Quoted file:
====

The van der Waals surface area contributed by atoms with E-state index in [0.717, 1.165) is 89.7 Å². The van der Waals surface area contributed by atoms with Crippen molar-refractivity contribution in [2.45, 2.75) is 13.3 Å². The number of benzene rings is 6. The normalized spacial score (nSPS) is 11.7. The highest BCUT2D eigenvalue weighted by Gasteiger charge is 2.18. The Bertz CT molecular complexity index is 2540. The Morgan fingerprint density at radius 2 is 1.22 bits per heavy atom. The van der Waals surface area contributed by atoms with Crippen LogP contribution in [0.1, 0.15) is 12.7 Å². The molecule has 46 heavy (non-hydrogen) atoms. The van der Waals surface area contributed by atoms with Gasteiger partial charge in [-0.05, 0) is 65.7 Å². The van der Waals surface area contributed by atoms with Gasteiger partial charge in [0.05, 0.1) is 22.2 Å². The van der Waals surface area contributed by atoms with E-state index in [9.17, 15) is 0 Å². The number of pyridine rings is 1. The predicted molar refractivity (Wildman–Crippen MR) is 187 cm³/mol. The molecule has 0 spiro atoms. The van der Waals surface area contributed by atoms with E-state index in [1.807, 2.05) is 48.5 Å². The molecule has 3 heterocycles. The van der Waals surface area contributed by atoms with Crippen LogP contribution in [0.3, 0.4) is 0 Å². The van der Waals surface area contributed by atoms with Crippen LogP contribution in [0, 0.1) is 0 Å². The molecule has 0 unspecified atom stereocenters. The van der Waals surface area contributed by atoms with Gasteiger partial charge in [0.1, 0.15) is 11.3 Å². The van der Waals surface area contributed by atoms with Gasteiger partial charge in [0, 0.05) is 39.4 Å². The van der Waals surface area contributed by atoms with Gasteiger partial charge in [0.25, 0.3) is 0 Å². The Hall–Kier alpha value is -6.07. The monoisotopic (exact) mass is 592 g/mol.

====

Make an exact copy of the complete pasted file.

The van der Waals surface area contributed by atoms with E-state index in [0.717, 1.165) is 89.7 Å². The van der Waals surface area contributed by atoms with Crippen molar-refractivity contribution in [2.45, 2.75) is 13.3 Å². The number of benzene rings is 6. The normalized spacial score (nSPS) is 11.7. The highest BCUT2D eigenvalue weighted by Gasteiger charge is 2.18. The Bertz CT molecular complexity index is 2540. The Morgan fingerprint density at radius 2 is 1.22 bits per heavy atom. The van der Waals surface area contributed by atoms with Crippen LogP contribution in [0.1, 0.15) is 12.7 Å². The molecule has 46 heavy (non-hydrogen) atoms. The van der Waals surface area contributed by atoms with Gasteiger partial charge in [-0.05, 0) is 65.7 Å². The van der Waals surface area contributed by atoms with Gasteiger partial charge in [0.05, 0.1) is 22.2 Å². The van der Waals surface area contributed by atoms with E-state index in [9.17, 15) is 0 Å². The number of pyridine rings is 1. The predicted molar refractivity (Wildman–Crippen MR) is 187 cm³/mol. The molecule has 0 spiro atoms. The van der Waals surface area contributed by atoms with E-state index in [1.807, 2.05) is 48.5 Å². The molecule has 3 heterocycles. The van der Waals surface area contributed by atoms with Crippen LogP contribution in [0.3, 0.4) is 0 Å². The van der Waals surface area contributed by atoms with Crippen LogP contribution in [0, 0.1) is 0 Å². The molecule has 0 unspecified atom stereocenters. The van der Waals surface area contributed by atoms with Gasteiger partial charge in [0.1, 0.15) is 11.3 Å². The van der Waals surface area contributed by atoms with Gasteiger partial charge in [0, 0.05) is 39.4 Å². The van der Waals surface area contributed by atoms with Gasteiger partial charge in [0.25, 0.3) is 0 Å². The Hall–Kier alpha value is -6.07. The monoisotopic (exact) mass is 592 g/mol.